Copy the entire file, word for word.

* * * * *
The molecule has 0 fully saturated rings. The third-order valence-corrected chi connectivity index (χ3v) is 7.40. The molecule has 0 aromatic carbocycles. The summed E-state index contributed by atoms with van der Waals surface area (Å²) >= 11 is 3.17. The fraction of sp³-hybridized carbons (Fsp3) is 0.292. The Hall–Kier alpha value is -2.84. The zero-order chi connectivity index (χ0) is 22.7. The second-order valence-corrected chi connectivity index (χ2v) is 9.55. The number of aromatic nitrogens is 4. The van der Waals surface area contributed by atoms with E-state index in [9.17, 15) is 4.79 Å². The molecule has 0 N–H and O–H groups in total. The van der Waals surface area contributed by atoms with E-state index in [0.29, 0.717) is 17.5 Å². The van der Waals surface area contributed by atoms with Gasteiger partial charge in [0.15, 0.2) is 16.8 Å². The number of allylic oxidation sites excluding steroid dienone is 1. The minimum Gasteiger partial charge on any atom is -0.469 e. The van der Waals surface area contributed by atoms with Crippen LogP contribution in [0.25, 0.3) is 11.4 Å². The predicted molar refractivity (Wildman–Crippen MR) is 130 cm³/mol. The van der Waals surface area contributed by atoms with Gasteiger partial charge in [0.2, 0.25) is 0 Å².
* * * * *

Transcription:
The molecule has 0 fully saturated rings. The third-order valence-corrected chi connectivity index (χ3v) is 7.40. The molecule has 0 aromatic carbocycles. The summed E-state index contributed by atoms with van der Waals surface area (Å²) >= 11 is 3.17. The fraction of sp³-hybridized carbons (Fsp3) is 0.292. The Hall–Kier alpha value is -2.84. The zero-order chi connectivity index (χ0) is 22.7. The second-order valence-corrected chi connectivity index (χ2v) is 9.55. The number of aromatic nitrogens is 4. The van der Waals surface area contributed by atoms with E-state index in [9.17, 15) is 4.79 Å². The molecule has 0 N–H and O–H groups in total. The van der Waals surface area contributed by atoms with E-state index in [0.29, 0.717) is 17.5 Å². The van der Waals surface area contributed by atoms with Gasteiger partial charge in [0.15, 0.2) is 16.8 Å². The number of allylic oxidation sites excluding steroid dienone is 1. The minimum Gasteiger partial charge on any atom is -0.469 e. The van der Waals surface area contributed by atoms with Crippen LogP contribution in [0.25, 0.3) is 11.4 Å². The predicted molar refractivity (Wildman–Crippen MR) is 130 cm³/mol. The van der Waals surface area contributed by atoms with Gasteiger partial charge in [0.2, 0.25) is 0 Å².